This section outlines the window of time when you may anticipate seeing blooms on your plants, such as early spring or June through August. You might be able to construct a continually flowering garden to enjoy from spring through October by choosing plants with various bloom seasons.

Pre-Planting Prep

Some seeds need a little assistance to germinate because their coats are very tough. Before planting, lightly sand them if “scarification necessary” is written on them. Some may desire “stratification,” which is the stacking of soil in moisture. Others might need to soak. All are ways to crack them open just enough to let germination start. They might never grow if the necessary preparation is not done.


Herbs, vegetables, melons, and berries, for example, may offer instructions on how and when to harvest. Picking fruit at its optimum is critical for excellent health and the finest flavour and texture. Notes on harvesting procedure can be useful in avoiding potentially damaging a still-producing plant.

Level of Difficulty

The words “simple to grow” may appear on packaging. As previously stated, there is no assurance that your soil, light, moisture, and weather conditions will perfectly duplicate the optimal growing circumstances for a certain plant. Take this to heart if you come across types that are relatively challenging, and be prepared to plant extra just in case.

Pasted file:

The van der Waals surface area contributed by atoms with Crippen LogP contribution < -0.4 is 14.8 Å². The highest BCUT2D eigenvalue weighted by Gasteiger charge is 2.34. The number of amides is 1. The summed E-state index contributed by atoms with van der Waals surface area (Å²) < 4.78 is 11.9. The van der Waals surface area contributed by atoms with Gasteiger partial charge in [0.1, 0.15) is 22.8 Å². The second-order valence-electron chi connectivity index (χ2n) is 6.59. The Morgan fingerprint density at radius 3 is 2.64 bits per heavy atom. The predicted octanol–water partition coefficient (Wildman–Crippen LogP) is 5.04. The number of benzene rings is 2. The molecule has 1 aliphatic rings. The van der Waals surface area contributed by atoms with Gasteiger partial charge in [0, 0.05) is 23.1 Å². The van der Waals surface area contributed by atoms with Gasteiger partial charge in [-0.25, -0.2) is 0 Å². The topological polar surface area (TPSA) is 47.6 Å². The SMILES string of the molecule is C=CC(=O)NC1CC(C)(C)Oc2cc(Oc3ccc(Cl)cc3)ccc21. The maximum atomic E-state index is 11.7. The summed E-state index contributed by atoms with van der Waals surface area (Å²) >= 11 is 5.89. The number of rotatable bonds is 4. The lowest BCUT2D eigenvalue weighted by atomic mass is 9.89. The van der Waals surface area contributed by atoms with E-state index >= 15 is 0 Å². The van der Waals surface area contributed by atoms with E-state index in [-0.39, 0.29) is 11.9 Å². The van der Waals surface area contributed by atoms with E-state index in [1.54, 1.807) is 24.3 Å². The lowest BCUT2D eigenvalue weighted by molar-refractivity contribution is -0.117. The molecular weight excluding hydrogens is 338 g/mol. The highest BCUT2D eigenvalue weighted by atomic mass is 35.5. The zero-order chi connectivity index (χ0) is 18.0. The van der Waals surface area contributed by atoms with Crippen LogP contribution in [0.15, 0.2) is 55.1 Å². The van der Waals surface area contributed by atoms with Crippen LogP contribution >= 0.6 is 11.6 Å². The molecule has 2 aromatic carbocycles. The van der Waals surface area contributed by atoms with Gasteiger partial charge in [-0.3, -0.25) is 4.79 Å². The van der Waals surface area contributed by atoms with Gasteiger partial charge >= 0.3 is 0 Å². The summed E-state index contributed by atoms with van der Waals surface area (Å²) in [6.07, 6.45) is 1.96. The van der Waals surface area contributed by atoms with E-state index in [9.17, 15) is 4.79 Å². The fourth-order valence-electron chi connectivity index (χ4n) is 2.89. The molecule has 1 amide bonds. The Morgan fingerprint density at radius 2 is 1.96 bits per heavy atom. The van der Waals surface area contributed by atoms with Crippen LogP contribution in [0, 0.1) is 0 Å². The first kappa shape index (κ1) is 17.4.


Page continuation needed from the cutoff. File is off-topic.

Extra Growing Tips

Extra growth suggestions, such as particular germination instructions, the frequency of watering necessary, or soil quality that can optimise your plant’s growing conditions, might be included in seed packs.

Gather Seed Starting Supplies

Plants require warmth, light, and water to flourish indoors, just like they do outside. Consider yourself lucky if you can locate a place indoors with access to water, temps over 70 degrees F, and 8+ hours of sunlight each day (mind you, this is in the winter). Most individuals don’t have all of those items, thus they must carry supplies to supplement all or part of these essentials. Before beginning your seeds, you need gather the following.

Equipment / ToolsMaterials
Grow light
Planting trays and small containers
Seed-starting mix or potting mix
Plastic bags or tray covers

Steps for Indoor Seed Starting

1. Get the growing medium ready

Before placing the potting mix into seed-starting trays or other individual containers, loosen and dampen it. This procedure aids in achieving a constant moisture level. Dampen the mixture until it resembles a wrung-out sponge. It should have no dry lumps and be moist but not pouring.

2.Fill the Containers

Fill your seed-starting trays or pots about two-thirds full with pre-dampened potting mix. To help the potting mix settle, tap the container on the countertop.

Firm the top of the mixture gently with your palm or a small board. Pack the potting mix into the container loosely; you want it to stay fluffy and aerated.

3. Sow the Seeds

Once your containers are ready, you may start planting the seeds. Check the seed box for any particular instructions. Some seeds may need to be pre-chilled or soaked. Some seeds require full darkness to germinate, while others require light. 

Planting depth is generally specified on the seed packaging. If no information is provided on the packet, the general guideline is to plant seeds two to three times as deep as they are broad.